Wenn wir nur mit zerknirschtem Geist Zu unserm Jesu kommen. Jesu nimmt die Sünder an: Sußes Wort voll Trost und Leben! Er schenkt die wahre Seelenruh Und rufet jedem tröstlich zu: Dein Sünd ist dir vergeben.

If we but with contrite souls Come to our Jesus. Jesus accepts sinners: Sweet words full of comfort and life! He dispenses true peace of mind And consoles all with the words: Your sins are forgiven you.

Der Heiland nimmt die Sünder an: Wie lieblich klingt das Wort in meinen Ohren! Er ruft: Kommt her zu mir, Die ihr mühselig und beladen, Kommt her zum Brunnquell aller Gnaden, Ich hab euch mir zu Freunden auserkoren! Auf dieses Wort will ich zu dir Wie der bußfertge Zöllner treten Und mit demütgem Geist, “Gott, sei mir gnädig!” beten. Ach, tröste meinen blöden Mut Und mache mich durch dein vergoßnes Blut Von allen Sünden rein. So werd ich auch wie David und Manasse, Wenn ich dabei Dich stets in Lieb und Treu Mit meinem Glaubensarm umfasse, Hinfort ein Kind des Himmels sein.

The Saviour accepts sinners: How sweet that sounds to my ears! He calls: Come unto me, All ye that labour and are heavy laden, Come here to the well-spring of all mercy, I have chosen you as my companions! Hearing these words I would go to Thee, Like the repentant publican And humbly beg Thee: “God, grant me mercy!” Ah, comfort my foolish mind And cleanse me, through the blood Thou hast shed, From all my sins, And I shall, when I, like David and Manasseh, Embrace Thee forever more In love and trust With my believing arms, Be henceforth a child of heaven.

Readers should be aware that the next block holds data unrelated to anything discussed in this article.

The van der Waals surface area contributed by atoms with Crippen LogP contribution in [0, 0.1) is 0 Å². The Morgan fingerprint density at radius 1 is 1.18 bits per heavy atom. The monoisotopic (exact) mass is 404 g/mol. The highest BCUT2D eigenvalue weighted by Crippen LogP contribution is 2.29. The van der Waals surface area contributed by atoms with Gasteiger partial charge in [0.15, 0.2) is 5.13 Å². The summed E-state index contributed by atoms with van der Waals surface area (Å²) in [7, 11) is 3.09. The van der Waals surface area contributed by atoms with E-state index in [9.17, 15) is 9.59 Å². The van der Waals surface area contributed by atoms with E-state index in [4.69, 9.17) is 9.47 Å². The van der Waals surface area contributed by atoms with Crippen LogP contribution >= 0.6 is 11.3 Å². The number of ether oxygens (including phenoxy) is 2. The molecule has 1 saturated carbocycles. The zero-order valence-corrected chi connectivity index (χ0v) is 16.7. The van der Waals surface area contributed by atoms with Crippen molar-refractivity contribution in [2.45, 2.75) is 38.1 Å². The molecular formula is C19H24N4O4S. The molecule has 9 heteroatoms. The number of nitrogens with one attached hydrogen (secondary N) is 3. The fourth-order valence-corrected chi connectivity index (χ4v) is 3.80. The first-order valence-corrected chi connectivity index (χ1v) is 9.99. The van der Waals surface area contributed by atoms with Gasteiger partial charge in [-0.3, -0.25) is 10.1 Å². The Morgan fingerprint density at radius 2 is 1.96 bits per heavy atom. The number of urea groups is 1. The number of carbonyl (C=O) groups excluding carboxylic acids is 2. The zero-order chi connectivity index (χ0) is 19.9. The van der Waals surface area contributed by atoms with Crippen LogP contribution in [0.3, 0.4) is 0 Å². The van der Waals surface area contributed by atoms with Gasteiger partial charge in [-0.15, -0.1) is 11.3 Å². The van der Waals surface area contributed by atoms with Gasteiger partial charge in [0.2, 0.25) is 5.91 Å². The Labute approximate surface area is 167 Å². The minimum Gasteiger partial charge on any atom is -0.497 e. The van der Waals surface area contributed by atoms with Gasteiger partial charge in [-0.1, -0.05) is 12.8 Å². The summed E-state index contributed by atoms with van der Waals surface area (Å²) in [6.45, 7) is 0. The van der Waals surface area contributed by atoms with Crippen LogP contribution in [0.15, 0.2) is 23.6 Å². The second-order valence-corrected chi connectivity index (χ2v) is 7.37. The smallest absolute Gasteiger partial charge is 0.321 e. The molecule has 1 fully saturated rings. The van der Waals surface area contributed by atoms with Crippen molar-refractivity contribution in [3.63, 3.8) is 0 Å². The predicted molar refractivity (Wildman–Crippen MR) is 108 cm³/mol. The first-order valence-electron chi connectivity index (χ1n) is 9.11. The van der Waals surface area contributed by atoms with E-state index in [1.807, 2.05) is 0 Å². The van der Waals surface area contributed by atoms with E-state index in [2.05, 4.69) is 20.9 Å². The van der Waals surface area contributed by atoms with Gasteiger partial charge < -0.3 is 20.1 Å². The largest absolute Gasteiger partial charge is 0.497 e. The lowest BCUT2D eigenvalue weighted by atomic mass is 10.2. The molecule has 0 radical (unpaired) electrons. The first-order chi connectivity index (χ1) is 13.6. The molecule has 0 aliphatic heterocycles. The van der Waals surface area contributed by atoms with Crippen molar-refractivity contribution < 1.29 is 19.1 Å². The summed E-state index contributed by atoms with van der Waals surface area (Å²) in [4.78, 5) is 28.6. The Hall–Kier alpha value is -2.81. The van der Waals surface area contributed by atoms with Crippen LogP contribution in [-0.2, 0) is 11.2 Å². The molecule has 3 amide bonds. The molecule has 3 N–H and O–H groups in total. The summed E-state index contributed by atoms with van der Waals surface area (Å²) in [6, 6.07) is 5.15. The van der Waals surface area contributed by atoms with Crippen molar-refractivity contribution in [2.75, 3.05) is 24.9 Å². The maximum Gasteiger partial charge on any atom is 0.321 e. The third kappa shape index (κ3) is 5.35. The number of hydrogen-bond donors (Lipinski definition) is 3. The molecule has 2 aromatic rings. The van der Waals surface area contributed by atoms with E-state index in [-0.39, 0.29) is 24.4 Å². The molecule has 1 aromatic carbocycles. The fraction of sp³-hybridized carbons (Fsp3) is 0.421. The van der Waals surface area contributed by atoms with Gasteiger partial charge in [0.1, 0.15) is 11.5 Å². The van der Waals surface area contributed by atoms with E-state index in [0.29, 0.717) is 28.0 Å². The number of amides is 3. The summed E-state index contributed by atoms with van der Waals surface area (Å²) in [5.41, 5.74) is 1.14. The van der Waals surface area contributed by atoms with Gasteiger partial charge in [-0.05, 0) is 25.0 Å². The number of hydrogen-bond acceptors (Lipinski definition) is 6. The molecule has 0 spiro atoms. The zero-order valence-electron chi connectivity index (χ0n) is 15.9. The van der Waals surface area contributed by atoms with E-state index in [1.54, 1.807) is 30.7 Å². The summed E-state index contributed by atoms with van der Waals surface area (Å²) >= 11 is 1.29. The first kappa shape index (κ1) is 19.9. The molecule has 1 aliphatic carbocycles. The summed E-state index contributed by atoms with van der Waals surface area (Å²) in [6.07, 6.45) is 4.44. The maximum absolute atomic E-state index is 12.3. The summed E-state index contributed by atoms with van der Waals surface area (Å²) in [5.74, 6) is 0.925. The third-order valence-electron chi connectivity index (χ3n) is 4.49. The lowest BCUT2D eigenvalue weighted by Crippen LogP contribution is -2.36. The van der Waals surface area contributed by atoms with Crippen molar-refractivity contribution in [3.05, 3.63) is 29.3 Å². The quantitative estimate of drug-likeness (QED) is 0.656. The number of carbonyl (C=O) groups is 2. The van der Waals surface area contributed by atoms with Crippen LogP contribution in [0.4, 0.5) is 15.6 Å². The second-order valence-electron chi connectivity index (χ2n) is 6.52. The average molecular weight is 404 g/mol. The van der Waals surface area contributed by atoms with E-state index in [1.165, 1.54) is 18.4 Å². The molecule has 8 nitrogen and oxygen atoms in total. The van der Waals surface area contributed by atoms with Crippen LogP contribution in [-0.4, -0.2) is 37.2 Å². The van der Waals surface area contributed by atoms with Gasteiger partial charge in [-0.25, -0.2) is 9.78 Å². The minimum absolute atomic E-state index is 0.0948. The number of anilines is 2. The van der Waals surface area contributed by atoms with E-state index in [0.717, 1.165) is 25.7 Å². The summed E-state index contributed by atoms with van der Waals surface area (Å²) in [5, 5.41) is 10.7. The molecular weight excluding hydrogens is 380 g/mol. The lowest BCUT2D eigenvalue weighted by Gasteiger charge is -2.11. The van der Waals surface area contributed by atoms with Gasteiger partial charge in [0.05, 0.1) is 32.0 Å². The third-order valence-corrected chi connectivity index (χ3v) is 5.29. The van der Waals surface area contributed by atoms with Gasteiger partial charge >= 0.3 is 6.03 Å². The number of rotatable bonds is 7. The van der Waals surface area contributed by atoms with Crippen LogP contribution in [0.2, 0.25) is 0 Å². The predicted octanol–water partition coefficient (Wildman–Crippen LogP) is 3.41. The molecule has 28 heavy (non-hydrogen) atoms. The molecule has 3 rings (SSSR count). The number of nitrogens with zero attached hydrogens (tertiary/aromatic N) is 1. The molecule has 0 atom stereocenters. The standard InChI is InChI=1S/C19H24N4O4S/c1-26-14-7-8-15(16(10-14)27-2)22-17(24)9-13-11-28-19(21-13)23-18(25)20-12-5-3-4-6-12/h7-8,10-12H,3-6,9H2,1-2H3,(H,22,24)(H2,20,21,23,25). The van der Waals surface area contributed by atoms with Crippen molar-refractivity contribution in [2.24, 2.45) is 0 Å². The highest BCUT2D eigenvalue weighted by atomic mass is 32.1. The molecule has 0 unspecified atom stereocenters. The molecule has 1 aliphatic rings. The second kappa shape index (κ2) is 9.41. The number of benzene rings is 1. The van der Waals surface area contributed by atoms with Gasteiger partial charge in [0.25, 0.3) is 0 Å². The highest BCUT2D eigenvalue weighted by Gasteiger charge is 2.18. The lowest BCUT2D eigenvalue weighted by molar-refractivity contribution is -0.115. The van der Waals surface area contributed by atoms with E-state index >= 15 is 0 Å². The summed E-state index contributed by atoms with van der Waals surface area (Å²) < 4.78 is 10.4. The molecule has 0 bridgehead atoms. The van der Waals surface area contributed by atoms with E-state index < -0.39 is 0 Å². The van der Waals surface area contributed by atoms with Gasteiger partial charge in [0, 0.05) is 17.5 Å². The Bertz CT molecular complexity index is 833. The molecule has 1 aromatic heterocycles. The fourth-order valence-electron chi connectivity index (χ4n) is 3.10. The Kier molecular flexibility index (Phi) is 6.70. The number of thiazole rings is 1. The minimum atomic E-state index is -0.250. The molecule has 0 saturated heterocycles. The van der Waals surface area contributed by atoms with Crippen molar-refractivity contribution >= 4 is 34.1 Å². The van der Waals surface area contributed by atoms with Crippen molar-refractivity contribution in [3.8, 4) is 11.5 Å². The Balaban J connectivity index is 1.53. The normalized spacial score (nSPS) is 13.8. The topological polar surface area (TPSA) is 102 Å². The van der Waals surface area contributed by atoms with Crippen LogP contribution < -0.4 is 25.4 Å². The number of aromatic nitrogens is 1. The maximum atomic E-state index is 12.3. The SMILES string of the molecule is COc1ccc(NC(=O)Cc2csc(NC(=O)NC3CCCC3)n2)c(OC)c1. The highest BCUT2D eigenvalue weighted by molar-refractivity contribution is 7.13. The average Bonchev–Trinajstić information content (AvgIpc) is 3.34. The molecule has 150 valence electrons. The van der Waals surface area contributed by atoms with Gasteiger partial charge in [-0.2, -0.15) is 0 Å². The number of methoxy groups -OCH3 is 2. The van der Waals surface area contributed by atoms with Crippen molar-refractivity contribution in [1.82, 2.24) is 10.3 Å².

Ach Herr, mein Gott, vergib mir’s doch, Womit ich deinen Zorn erreget, Zerbrich das schwere Sündenjoch, Das mir der Satan auferleget, Daß sich mein Herz zufriedengebe Und dir zum Preis und Ruhm hinfort Nach deinem Wort In kindlichem Gehorsam lebe.

Forgive me, O Lord, my God, For having roused Thy anger, Destroy the heavy yoke of sin, Which Satan has imposed on me, That my heart may rest contented, And live henceforth in praise and glory According to Thy Word In childlike obedience.

Stärk mich mit deinem Freudengeist, Heil mich mit deinen Wunden, Wasch mich mit deinem Todesschweiß In meiner letzten Stunden; Und nimm mich einst, wenn dir’s gefällt, In wahrem Glauben von der Welt zu deinen Auserwählten!

Strengthen me with Thy spirit’s joy, Heal me with Thy wounds, Wash me with Thy sweat of death In my final hour; And take me, when it pleases Thee, In true faith from the world To Thy chosen people.